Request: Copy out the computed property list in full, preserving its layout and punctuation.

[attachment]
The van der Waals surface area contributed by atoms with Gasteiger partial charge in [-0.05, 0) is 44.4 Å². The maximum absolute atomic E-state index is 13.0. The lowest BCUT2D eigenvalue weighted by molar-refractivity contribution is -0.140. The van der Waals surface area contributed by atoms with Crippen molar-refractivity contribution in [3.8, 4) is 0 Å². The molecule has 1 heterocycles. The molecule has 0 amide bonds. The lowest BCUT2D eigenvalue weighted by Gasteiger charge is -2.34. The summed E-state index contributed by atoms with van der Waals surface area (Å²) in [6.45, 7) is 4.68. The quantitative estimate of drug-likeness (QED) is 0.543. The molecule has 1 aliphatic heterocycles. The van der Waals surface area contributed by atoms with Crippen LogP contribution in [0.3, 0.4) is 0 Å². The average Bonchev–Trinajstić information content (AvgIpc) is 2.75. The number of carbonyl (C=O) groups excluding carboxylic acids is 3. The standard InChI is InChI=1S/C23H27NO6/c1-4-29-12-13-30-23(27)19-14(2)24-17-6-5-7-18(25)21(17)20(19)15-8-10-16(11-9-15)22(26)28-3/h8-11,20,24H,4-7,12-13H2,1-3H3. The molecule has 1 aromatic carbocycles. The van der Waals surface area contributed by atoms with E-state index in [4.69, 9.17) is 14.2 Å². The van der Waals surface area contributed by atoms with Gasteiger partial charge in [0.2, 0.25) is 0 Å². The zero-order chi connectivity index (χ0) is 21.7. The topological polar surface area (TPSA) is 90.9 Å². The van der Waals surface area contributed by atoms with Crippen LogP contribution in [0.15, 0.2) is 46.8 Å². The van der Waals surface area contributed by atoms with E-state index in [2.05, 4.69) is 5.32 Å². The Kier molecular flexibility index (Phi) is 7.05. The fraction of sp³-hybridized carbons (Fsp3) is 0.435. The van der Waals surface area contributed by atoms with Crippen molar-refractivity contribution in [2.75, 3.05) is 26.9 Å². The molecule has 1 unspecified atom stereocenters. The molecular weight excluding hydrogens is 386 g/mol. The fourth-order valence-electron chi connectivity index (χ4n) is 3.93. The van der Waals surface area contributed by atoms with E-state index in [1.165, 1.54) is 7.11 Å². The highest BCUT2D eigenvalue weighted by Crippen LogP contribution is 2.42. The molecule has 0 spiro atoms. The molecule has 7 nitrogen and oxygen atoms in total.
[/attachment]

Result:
The van der Waals surface area contributed by atoms with Gasteiger partial charge in [-0.05, 0) is 44.4 Å². The maximum absolute atomic E-state index is 13.0. The lowest BCUT2D eigenvalue weighted by molar-refractivity contribution is -0.140. The van der Waals surface area contributed by atoms with Crippen molar-refractivity contribution in [3.8, 4) is 0 Å². The molecule has 1 heterocycles. The molecule has 0 amide bonds. The lowest BCUT2D eigenvalue weighted by Gasteiger charge is -2.34. The summed E-state index contributed by atoms with van der Waals surface area (Å²) in [6.45, 7) is 4.68. The quantitative estimate of drug-likeness (QED) is 0.543. The molecule has 1 aliphatic heterocycles. The van der Waals surface area contributed by atoms with Crippen LogP contribution in [0.3, 0.4) is 0 Å². The average Bonchev–Trinajstić information content (AvgIpc) is 2.75. The number of carbonyl (C=O) groups excluding carboxylic acids is 3. The standard InChI is InChI=1S/C23H27NO6/c1-4-29-12-13-30-23(27)19-14(2)24-17-6-5-7-18(25)21(17)20(19)15-8-10-16(11-9-15)22(26)28-3/h8-11,20,24H,4-7,12-13H2,1-3H3. The molecule has 1 aromatic carbocycles. The van der Waals surface area contributed by atoms with E-state index in [4.69, 9.17) is 14.2 Å². The van der Waals surface area contributed by atoms with Gasteiger partial charge in [0.2, 0.25) is 0 Å². The zero-order chi connectivity index (χ0) is 21.7. The topological polar surface area (TPSA) is 90.9 Å². The van der Waals surface area contributed by atoms with Crippen LogP contribution in [0.15, 0.2) is 46.8 Å². The van der Waals surface area contributed by atoms with E-state index in [2.05, 4.69) is 5.32 Å². The Kier molecular flexibility index (Phi) is 7.05. The fraction of sp³-hybridized carbons (Fsp3) is 0.435. The van der Waals surface area contributed by atoms with Crippen molar-refractivity contribution in [2.75, 3.05) is 26.9 Å². The molecule has 1 unspecified atom stereocenters. The molecular weight excluding hydrogens is 386 g/mol. The fourth-order valence-electron chi connectivity index (χ4n) is 3.93. The van der Waals surface area contributed by atoms with E-state index in [1.165, 1.54) is 7.11 Å². The highest BCUT2D eigenvalue weighted by Crippen LogP contribution is 2.42. The molecule has 0 spiro atoms. The molecule has 7 nitrogen and oxygen atoms in total.